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Mystery game lures players with cash

Plenty of companies have tried and failed to attract a broader audience for pay-to-play online gaming, but a former pharmaceuticals exec thinks he has the answer--money.

Plenty of companies have tried and failed to attract a broader audience for pay-to-play online gaming, but Keith Griffin thinks he has the answer--money.

The former pharmaceuticals executive on Monday will launch the first installment of "TerraQuest," an online game with a plot designed to appeal to anyone who enjoys a good mystery and a jackpot of at least $250,000 for whoever solves the case first.

With a tagline of "It's what you play when you grow up," the game is intended to appeal to customers who aren't interested in most of what the game industry offers, said Griffin, founder of Henderson, Nev.-based start-up MindQuest Entertainment.

"This isn't for 12- to 18-year-old kids who like to blow up buildings and run over pedestrians," Griffin said. "This is for people who want to use their brains rather than hand-eye reflexes."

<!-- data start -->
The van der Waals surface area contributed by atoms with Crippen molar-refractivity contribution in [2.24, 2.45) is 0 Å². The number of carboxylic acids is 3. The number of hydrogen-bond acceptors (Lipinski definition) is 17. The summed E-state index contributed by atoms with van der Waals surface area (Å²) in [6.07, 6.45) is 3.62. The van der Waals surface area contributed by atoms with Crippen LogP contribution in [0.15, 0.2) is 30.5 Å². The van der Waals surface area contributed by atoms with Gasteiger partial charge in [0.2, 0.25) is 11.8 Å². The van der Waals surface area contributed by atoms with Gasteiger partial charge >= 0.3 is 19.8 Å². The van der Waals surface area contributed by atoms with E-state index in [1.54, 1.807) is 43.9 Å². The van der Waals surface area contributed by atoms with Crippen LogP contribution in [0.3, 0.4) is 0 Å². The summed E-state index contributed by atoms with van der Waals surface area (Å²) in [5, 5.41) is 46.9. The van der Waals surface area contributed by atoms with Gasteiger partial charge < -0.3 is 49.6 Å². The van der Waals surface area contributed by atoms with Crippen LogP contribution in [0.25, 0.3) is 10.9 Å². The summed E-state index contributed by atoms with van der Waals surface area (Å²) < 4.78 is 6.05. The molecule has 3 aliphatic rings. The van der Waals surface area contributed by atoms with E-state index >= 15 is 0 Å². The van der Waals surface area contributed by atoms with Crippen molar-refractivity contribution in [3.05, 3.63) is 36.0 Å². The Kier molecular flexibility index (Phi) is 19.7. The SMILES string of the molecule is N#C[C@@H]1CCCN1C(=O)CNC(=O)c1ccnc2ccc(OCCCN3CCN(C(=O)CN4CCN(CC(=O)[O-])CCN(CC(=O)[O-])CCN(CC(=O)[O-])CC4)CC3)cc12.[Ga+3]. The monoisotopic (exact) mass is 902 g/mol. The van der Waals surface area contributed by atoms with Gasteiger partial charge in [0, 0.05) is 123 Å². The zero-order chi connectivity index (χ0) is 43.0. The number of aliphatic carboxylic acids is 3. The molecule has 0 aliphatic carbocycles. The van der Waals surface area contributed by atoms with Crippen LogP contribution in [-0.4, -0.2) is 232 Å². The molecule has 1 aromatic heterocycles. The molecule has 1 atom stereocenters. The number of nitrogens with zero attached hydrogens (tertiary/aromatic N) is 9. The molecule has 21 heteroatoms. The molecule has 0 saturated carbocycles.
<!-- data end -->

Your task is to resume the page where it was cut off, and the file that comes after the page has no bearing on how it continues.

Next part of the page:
The game will unfold in a series of six monthly installments. Players will be presented with a story of international intrigue and a wealth of clues to help them figure out who did what. Each installment will have a monthly challenge, with a $25,000 prize for the first player who solves it.

The final challenge is to deduce the name, bank account number and other key data for one of the main characters. The first to figure it out gets a jackpot that will start at $250,000 and grow with the addition of 10 percent of the $25 each player must pay to download the software and access online content.

Subscription-based online gaming currently is dominated by fantasy role-playing games such as "EverQuest"--a genre whose appeal is limited by the subject matter and the significant amount of time required for players to succeed.

Top game publisher Electronic Arts hopes to expand the online game audience with the upcoming "The Sims Online," a multiplayer version of the PC game. EA had similar hopes last year for "Majestic," a conspiracy mystery similar to "TerraQuest" that flopped after a few months on the market.

Griffin said he's confident he and his development team have avoided some of the mistakes in "Majestic," such as making the game too intrusive, while giving players a substantial incentive to keep coming back to the game.

"There's cash involved--it's going to be a game of skill where the best mind wins big," he said, adding that he expects the game to inspire lively online discussion forums. "I think it'll create its own subculture of people and make the game more challenging. If I really wanted to win, I'd be putting out as much disinformation as I could."